NKF KDOQI GUIDELINES
Section I. Guidelines on evaluation and management of cardiovascular diseases
The assessment and treatment of both risk factors and end organs are essential in the management of cardiovascular diseases. The first section will deal with the end organs and will focus on cardiac, cerebrovascular and peripheral vascular diseases. Cardiac diseases have justifiably received the most attention because they are by far the most common cause of cardiovascular deaths in dialysis patients. Cerebrovascular diseases and peripheral vascular diseases, however, also lead to substantial morbidity and mortality and have often been overlooked by practitioners and clinical researchers.
The workgroup has faced dilemma in the scope and depth of the coverage of end organ diseases. There has been only one small randomized trial that demonstrated beneficial effects of specific cardioprotective drugs (namely, carvedilol) published in dialysis patients. Therefore, most guidelines described in this section are referred from published guidelines in the general population. Nonetheless, there are unusual features in the dialysis patients that the practitioners need to be aware of. For example, the pathophysiology and rate of progression of cardiac valvular calcification appear to be different from those in the general population. Surveillance and treatment strategies should take these caveats into consideration. On the other hand, the implant of tissue valves is proscribed in the existing ACC/AHA guidelines. More recent and stronger evidence, however, suggest that tissue valves are associated with equivalent outcomes in dialysis patients. These similarities, not only differences, between dialysis patients and the general population also need to be emphasized.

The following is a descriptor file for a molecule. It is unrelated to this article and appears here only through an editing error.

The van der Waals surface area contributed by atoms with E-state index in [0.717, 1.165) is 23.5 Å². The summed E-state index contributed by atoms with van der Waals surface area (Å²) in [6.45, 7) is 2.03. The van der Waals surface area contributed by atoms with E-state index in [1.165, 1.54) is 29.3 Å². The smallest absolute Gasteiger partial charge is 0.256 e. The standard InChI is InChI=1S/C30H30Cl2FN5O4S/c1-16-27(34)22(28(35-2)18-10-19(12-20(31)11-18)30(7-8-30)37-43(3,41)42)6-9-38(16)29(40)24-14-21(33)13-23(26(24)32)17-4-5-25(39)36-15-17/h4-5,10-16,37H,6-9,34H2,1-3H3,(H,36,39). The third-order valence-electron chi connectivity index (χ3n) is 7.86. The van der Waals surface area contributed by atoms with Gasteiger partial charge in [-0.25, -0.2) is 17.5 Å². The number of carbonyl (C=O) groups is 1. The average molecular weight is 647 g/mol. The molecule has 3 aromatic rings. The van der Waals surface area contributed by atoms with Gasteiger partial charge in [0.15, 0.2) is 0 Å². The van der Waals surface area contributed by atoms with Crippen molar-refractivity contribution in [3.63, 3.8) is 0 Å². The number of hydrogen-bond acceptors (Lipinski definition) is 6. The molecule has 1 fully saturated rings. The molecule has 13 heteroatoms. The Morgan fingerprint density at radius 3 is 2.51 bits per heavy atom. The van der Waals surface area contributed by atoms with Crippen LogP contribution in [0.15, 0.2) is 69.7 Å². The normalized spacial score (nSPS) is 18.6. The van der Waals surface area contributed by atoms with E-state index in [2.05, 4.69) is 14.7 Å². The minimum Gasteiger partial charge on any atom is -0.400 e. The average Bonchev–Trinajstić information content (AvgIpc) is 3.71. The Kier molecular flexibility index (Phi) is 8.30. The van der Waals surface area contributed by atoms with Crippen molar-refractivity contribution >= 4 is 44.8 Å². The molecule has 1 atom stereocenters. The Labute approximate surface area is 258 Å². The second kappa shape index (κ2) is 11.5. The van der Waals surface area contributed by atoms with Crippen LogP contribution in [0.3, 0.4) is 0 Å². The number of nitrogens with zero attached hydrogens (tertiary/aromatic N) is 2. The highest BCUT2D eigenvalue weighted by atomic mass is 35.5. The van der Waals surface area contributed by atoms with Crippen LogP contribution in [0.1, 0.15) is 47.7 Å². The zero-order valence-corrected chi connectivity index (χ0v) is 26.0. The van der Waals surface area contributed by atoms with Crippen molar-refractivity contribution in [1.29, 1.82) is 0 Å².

The section on end organ diseases is written for not only the nephrologists, but also the general practitioners, cardiologists, vascular surgeons and other practitioners.
Guideline 10: Peripheral Vascular Disease
Both diabetic and nondiabetic dialysis patients are at risk for peripheral vascular disease (PVD),144,145 with approximately 15% of incident patients having a clinical diagnosis of PVD.